A doorbell might seem like an odd choice as a safety device, but at around $20 the SadoTech is inexpensive, easy to use, and has so many applications for older adults, we had to include it on our list. The doorbell comes with a base station that you plug into your wall, and two wireless doorbell buttons that you can place anywhere within 500 feet of the base station. You can set each doorbell to have a unique ring (with about 30 different tones to choose from) so you know where it’s coming from. When you push the doorbell button, it sends a signal to the base station, which plays the tone and lights up. You can adjust the volume to be as loud as you need it to be.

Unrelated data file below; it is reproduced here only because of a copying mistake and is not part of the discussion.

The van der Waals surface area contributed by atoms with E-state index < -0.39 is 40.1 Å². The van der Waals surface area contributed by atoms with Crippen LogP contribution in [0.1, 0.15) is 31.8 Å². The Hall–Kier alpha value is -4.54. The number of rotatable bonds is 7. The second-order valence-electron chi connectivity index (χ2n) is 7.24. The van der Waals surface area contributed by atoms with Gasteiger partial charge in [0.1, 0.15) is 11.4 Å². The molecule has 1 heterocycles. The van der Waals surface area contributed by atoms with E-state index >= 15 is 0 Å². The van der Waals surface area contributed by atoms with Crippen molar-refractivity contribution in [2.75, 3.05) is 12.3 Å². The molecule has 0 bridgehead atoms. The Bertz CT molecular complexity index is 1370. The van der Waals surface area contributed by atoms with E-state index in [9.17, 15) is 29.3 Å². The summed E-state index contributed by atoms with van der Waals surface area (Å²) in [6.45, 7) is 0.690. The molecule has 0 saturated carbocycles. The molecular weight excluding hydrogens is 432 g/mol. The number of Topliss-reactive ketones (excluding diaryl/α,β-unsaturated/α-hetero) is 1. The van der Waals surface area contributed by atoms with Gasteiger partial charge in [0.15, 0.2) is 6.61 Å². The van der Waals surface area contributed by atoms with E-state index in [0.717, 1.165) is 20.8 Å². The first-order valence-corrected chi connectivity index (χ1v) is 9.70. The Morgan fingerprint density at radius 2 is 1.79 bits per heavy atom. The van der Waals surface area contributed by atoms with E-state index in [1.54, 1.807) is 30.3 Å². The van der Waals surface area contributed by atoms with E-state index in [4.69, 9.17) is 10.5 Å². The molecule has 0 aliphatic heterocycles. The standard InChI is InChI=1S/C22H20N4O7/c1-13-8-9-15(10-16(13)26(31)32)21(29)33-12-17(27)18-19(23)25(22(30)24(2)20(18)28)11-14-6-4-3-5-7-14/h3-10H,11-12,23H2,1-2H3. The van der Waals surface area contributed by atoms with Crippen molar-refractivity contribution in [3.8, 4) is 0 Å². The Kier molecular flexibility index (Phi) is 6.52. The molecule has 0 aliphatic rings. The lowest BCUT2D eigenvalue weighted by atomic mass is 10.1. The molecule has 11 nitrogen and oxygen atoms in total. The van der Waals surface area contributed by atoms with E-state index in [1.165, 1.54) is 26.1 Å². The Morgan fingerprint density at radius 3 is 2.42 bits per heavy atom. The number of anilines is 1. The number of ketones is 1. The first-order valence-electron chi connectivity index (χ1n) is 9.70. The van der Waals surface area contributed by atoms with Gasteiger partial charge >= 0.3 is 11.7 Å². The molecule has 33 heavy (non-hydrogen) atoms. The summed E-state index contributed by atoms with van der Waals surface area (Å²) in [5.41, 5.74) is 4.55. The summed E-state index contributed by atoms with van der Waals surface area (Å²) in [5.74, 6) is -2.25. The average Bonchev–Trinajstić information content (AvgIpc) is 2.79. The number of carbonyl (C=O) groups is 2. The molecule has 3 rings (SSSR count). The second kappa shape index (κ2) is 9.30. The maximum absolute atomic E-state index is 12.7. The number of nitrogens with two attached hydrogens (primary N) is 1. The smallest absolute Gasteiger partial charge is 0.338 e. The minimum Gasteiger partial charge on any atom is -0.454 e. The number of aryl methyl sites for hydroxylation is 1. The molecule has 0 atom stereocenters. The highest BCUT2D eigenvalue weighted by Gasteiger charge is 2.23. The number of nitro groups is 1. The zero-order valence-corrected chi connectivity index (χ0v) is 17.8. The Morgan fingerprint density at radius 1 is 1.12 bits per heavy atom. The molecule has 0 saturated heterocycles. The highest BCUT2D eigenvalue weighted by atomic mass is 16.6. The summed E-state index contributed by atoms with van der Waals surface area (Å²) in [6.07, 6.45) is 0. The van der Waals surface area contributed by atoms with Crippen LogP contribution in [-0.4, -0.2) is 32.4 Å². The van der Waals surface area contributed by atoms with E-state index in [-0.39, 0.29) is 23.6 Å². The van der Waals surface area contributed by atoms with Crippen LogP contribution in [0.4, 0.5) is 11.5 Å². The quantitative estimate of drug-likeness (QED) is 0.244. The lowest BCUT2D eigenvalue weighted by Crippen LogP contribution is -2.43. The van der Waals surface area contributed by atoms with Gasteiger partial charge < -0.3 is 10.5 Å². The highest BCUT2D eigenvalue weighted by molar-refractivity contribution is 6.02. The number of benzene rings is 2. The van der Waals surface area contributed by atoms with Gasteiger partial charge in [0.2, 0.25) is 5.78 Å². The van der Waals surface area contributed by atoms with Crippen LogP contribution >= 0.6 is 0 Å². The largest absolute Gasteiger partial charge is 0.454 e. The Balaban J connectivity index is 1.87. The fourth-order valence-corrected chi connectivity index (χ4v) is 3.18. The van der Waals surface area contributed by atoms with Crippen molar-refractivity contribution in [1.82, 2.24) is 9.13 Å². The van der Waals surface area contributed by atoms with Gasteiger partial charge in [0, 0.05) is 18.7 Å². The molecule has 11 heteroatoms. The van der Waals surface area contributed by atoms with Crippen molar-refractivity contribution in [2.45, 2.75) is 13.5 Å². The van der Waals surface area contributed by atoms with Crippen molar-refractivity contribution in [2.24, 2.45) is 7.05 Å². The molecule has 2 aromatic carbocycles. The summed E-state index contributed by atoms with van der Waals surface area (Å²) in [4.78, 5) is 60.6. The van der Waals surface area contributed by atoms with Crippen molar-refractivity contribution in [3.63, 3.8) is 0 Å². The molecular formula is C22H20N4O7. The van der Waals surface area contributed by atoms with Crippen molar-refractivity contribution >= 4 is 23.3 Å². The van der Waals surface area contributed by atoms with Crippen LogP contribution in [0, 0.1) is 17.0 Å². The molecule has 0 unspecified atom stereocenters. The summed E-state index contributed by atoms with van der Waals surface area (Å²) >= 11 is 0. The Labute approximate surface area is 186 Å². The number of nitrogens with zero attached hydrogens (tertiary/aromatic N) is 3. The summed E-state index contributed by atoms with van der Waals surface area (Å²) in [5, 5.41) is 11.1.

The SadoTech is a great device for seniors who live at home with a companion or caregiver. Doorbell buttons can be placed in the bathroom, bedroom, or near a favorite chair. Simply press the button to let someone know you need assistance. Or, just use it as a regular doorbell, so you can hear (and see) when someone is at the door.
Just because something functions as a safety device, it doesn’t mean it has to look like one. The AquaTeak Shower Bench (around $130) is a beautiful addition to any home, and a stylish alternative to a traditional shower chair. The classically styled bench is made from warm, water-resistant teak, making it durable, sustainable, and comfortable. Its rubber feet provide good grip in the tub, and its stainless steel hardware holds up over time.
We like that this bench can be used indoors for shower safety, or used outside the bathroom as a decorative accent piece or garden bench. It does require some simple assembly, but if you’re not up to the task, you can pay a little more to get it pre-assembled. The manufacturer recommends regular maintenance with specially formulated oil to keep it looking like new.